"To be actively pro-life is to contribute to the renewal of society through the promotion of the common good. It is impossible to further the common good without acknowledging and defending the right to life, upon which all the other inalienable rights of individuals are founded and from which they develop." ~ Pope John Paul II, The Gospel of Life, n.101
Everything is grace, everything is the direct effect of our Father's love.Everything is grace because everything is God's gift.Whatever be the character of life or its unexpected events -- to the heart that loves, all is well.
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"I love the zeal Jean puts into her posts, especially when it comes to the prolife movement." Esther, A Catholic Mom in Hawaii.
"Jean of Catholic Fire...provides so much informative content. She posts about pro-life issues and events, what happened 'on this day', biographies of saints, prayer intentions, and lots more each day. No matter what she's posting about, I can always come away each day feeling uplifted...and that's saying a lot for me, as I'm someone who often tries to avoid thinking about some of the political and other issues that she posts about. It must be her strong faith and trust in God, as well as her love, shining through her posts, that inspire me." Margaret Mary Myers , Reflections, Catholic BVI Readers, VIP Homeschooler.
“My only desire is to see Mary who saved me and who will save me from the clutches of Satan.”
- Blessed Bartholomew Longo’s last words
Perhaps one of the most remarkable conversions in the history of the Church was that of Bartholomew Longo, who went from being a Satanist priest to a beatified, through the extraordinary assistance of the Blessed Virgin Mary.
Born in 1841 to a practicing Catholic family, he was not an irreligious youth, but when he went to university in Naples to study law, all that changed. He first went from being a practicing Catholic to being involved in anti-papal demonstrations and then an atheist, following that a Satanist, eventually being ordained to the Satanist priesthood. He had become a complete apostate.
However, Bartholomew’s family and friends continued to ardently pray for him and his conversion back to the faith of his childhood. A university professor of his hometown in southern Italy began to have discussions with him and with much perseverance managed to persuade him of the irrationality of his position. This was the beginning of his road to sainthood. He then was referred to a Dominican priest named Father Albert who directed his deprogramming and finally guided him back into communion with the Church.
He had recovered his faith, but realizing the awful scandal and damage he had caused, he wished to make reparations. He learnt first-hand of the awful poverty of the tenant farmers near his hometown. It is said that at the sight of their destitution the words of Our Lady of the Rosary came to his mind: “One who propagates my Rosary shall be saved.”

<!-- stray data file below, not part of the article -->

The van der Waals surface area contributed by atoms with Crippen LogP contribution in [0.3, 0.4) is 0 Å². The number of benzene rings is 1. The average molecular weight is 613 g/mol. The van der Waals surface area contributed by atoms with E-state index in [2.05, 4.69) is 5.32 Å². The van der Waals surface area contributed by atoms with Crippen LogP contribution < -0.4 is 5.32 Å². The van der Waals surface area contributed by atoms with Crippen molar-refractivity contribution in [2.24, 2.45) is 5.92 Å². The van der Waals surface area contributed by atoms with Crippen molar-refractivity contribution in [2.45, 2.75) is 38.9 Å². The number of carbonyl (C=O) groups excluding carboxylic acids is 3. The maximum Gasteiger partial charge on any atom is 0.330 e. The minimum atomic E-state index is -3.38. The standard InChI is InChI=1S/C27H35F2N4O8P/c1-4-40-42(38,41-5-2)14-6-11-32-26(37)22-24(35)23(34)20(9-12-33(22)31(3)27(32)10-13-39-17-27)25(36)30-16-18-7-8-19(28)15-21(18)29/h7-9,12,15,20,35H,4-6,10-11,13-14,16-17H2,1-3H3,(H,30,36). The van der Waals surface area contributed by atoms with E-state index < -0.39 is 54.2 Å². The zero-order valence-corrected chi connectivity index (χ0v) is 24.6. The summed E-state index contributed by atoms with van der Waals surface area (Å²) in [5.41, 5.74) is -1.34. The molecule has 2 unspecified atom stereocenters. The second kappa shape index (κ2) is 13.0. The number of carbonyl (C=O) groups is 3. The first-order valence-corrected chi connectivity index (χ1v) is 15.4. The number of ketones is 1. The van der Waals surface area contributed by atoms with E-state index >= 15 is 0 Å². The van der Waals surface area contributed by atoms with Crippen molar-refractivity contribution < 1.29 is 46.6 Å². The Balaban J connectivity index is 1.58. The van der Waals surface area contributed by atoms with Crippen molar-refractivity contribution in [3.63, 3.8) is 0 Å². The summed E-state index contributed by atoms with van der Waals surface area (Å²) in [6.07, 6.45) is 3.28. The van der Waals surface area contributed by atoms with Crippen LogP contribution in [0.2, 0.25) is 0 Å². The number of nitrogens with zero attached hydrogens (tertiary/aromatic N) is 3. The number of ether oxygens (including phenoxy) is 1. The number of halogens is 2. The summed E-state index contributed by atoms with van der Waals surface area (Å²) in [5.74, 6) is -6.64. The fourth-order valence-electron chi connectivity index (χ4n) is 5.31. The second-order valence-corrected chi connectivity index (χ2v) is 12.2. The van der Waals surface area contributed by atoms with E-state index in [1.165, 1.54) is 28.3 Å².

He believed that from this point on he would devote his life to spreading devotion to the Rosary. His first step was to organize Rosary groups around a shrine he established in his neighborhood church around a picture of Mary called Our Lady of the Rosary. The shrine grew and became a basilica in 1901, attracting thousands of pilgrims daily, and still does today.
Bartholomew was aided in his work by the Countess di Fusco, a devout widow. Pope Leo XIII suggested that they marry to quiet rumors that their work together was leading to an amorous relationship. In obedience to the Pope they did so but vowed to live in celibacy.
They opened an orphanage for children of prison inmates, which achieved unexpected results for children who were considered lost causes and hereditary criminals at the turn of the century.
Bartholomew lived his last 20 years of his life under constant ill health and attacks against his reputation by those envious of him and the success of his apostolate.
His reliance on and dedication to the Rosary was extremelly pronounced in his life, as he acknowledged how vital Mary had been in his rescue from Satanism and conversion to the truth. He was an active proponent of the definition of the dogma of the Assumption of Mary, which was proclaimed in 1950 by Pope Pius XII.
Bartholomew died on October 5, 1926 at the age of 85. He was beatified by Pope John Paul II in 1980.
“Rosary in hand, Blessed Bartolo Longo says to each of us: "Awaken your confidence in the Most Blessed Virgin of the Rosary. Venerable Holy Mother, in You I rest all my troubles, all my trust and all my hope!”
- Pope John Paul II at Blessed Bartholomew Longo’s beatification ceremony.